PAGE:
Huda Beauty Obsessions Palettes are the more compact eyeshadow palettes in the Huda Beauty line – they’re small and fit into your palms, but still contain a good variety of eyeshadows with 9 shades across different textures. From what I’ve seen, the Obsessions palettes go by a colour or gemstone theme, and they recently expanded the offering in this range and they look amazing – unfortunately, I bought mine sometime ago. The one I did pick up was Mauve Obsessions, which has a rosy colour theme.
As mentioned, Mauve Obsessions Palette contains 9 shades with matte, satin and foil-effect textures in rich rosy and neutral taupe shades. Each shade weighs 1.1g. The palette is made in the PRC, while their Rose Gold Remastered Eyeshadow Palette is made in France and Italy; I am not prejudiced against any country’s products, but I did notice a difference in quality and that was why I checked the manufacturing country in the first place. This costs £25 on the Cult Beauty website, which is where I got mine.
The packaging is a simple cardboard box, with a very decent size mirror. A lot of people complain about cardboard boxes in makeup packaging, but personally I’ve found that they stood up better than metal casings. I can’t explain it, but I have a lot of eyeshadows in sturdy metal casings that broke in transit while eyeshadows in cardboard boxes made it through intact. I like that it’s very compact, and fits into pretty much any small makeup pouch.
The eyeshadows in the palette are not individually named, so I will just number them according to the sequence stated below. Since there are too many shades to individually review, I won’t be describing the quality and application of each eyeshadow but tried my best to describe the colour and the overall quality.
From Left to Right, from the First Row to the Bottom Row:
#1: dark burgundy with warm red undertones, matte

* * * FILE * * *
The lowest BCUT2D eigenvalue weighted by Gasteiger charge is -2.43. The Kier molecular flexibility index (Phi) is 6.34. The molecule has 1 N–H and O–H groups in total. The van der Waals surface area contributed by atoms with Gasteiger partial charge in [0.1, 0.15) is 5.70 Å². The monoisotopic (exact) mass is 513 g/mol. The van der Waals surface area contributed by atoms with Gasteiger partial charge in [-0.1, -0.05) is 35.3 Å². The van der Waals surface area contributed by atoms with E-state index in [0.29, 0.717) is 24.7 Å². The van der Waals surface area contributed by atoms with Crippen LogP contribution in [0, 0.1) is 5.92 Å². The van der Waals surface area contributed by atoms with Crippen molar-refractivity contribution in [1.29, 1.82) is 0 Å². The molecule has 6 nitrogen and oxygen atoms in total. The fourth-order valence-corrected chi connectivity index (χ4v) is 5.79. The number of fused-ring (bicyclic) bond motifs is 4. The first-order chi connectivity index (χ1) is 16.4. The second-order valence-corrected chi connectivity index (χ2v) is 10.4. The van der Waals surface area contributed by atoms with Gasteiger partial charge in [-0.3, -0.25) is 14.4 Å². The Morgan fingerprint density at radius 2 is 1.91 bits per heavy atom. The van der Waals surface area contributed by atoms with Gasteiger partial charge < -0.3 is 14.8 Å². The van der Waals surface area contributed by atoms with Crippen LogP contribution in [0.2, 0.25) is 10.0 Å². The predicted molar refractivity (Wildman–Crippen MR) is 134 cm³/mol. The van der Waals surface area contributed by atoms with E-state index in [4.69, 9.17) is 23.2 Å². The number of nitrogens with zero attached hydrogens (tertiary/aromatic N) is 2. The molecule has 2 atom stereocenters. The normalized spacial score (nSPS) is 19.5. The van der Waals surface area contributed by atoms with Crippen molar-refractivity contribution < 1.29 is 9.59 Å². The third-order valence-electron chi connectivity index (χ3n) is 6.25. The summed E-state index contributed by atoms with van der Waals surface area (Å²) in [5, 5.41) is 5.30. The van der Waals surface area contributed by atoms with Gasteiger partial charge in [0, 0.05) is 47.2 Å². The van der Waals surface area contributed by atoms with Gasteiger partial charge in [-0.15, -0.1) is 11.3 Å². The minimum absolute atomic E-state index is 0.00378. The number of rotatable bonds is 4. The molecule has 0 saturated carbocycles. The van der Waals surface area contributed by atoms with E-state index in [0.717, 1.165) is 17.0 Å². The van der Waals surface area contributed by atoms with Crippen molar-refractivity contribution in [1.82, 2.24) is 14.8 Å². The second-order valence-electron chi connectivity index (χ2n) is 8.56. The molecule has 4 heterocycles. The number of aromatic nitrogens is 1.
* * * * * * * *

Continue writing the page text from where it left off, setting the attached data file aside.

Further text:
#2: coral with orange undertones and pink shimmer, shimmer.
#3: light pink peach, metallic
#4: medium red with pink sparkles, metallic
#5: light neutral taupe, warm
#6: muted medium warm red, matte
#7: deep warm plum, matte
#8: light beige with yellow undertones, matte
#9: dark wine red, matte
I like the colour range, as I find that it fills in a big ‘gap’ in my eyeshadow collection in terms of deep dark plums and more wine reds. However, I do think that it’s definitely not a colour range for everyone because it can be quite difficult to work into a daily look.
Most of the matte shades are dry and powdery, unlike the matte shades in Huda’s larger palettes. Because of its dryness, it wasn’t as pigmented as they look and needed some primer for the powder to stick to in order to achieve full colour. I also find it quite hard to blend as it tends to ‘skip’ given the dryness. The mattes did wear well and lasted through the whole night. #8 stood out amongst the mattes, because it was decently smooth and buttery, and applied easily. #5 was a close second, though it was slightly powdery. In my swatches, I swatched all the colours twice so they have nice smooth finish with strong pigmentation – the colours are buildable and can achieve its full potential, it just needs a little more work.
Across the shimmer and metallic shades, the quality is much better – they are less dry, and applied much more smoothly. They have good colour payoff, and applies well using brushes; they also feel denser than the mattes, giving it a softer and creamier texture. They wore very well through the night, with no fall outs even from the shimmer or sparkle bits.
Overall, I find that the quality is a slight let down after experiencing the great quality in their Rose Gold Remastered Palette; of course, I did not expect the same level of quality between a much larger and more expensive palette versus its smaller cheaper sister, but the quality disparity is quite large. I have to say that a lot of my thoughts are framed by the fact that I own a better quality palette from the same line, so I’ve come to expect the same quality. Without the comparisons, this Mauve Obsessions is actually quite a decent palette. But would I pay £25 for the quality? Probably not.